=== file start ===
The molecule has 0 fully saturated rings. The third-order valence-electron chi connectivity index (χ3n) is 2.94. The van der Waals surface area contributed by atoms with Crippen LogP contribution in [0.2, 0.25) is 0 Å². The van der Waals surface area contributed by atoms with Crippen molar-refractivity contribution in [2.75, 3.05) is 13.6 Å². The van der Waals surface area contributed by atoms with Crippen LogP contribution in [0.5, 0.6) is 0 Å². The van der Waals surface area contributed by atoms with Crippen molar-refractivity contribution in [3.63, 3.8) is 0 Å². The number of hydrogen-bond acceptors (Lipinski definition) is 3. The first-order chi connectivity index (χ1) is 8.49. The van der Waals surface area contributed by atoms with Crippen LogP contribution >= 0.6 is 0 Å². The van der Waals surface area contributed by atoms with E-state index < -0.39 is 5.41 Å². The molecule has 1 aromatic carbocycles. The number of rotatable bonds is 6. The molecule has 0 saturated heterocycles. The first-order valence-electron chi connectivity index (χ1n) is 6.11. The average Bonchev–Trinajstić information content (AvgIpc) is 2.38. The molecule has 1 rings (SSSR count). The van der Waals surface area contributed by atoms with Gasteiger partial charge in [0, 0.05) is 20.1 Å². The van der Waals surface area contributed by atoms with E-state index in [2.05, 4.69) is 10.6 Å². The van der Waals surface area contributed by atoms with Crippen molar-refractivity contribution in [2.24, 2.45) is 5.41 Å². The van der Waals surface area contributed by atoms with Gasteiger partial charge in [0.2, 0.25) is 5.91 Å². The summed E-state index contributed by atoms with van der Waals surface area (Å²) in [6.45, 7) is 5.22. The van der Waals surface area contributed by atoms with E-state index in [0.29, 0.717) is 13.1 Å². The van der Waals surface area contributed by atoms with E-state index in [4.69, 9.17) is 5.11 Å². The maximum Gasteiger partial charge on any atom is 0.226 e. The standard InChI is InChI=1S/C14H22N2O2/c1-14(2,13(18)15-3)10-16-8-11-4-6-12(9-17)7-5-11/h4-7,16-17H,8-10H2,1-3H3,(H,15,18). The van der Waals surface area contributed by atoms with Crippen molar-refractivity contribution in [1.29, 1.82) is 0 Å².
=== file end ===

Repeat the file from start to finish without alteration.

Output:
The molecule has 0 fully saturated rings. The third-order valence-electron chi connectivity index (χ3n) is 2.94. The van der Waals surface area contributed by atoms with Crippen LogP contribution in [0.2, 0.25) is 0 Å². The van der Waals surface area contributed by atoms with Crippen molar-refractivity contribution in [2.75, 3.05) is 13.6 Å². The van der Waals surface area contributed by atoms with Crippen LogP contribution in [0.5, 0.6) is 0 Å². The van der Waals surface area contributed by atoms with Crippen molar-refractivity contribution in [3.63, 3.8) is 0 Å². The number of hydrogen-bond acceptors (Lipinski definition) is 3. The first-order chi connectivity index (χ1) is 8.49. The van der Waals surface area contributed by atoms with Crippen LogP contribution >= 0.6 is 0 Å². The van der Waals surface area contributed by atoms with E-state index < -0.39 is 5.41 Å². The molecule has 1 aromatic carbocycles. The number of rotatable bonds is 6. The molecule has 0 saturated heterocycles. The first-order valence-electron chi connectivity index (χ1n) is 6.11. The average Bonchev–Trinajstić information content (AvgIpc) is 2.38. The molecule has 1 rings (SSSR count). The van der Waals surface area contributed by atoms with Gasteiger partial charge in [0, 0.05) is 20.1 Å². The van der Waals surface area contributed by atoms with E-state index in [2.05, 4.69) is 10.6 Å². The van der Waals surface area contributed by atoms with Crippen molar-refractivity contribution in [2.24, 2.45) is 5.41 Å². The van der Waals surface area contributed by atoms with Gasteiger partial charge in [0.2, 0.25) is 5.91 Å². The summed E-state index contributed by atoms with van der Waals surface area (Å²) in [6.45, 7) is 5.22. The van der Waals surface area contributed by atoms with E-state index in [0.29, 0.717) is 13.1 Å². The van der Waals surface area contributed by atoms with E-state index in [4.69, 9.17) is 5.11 Å². The maximum Gasteiger partial charge on any atom is 0.226 e. The standard InChI is InChI=1S/C14H22N2O2/c1-14(2,13(18)15-3)10-16-8-11-4-6-12(9-17)7-5-11/h4-7,16-17H,8-10H2,1-3H3,(H,15,18). The van der Waals surface area contributed by atoms with Crippen molar-refractivity contribution in [1.29, 1.82) is 0 Å².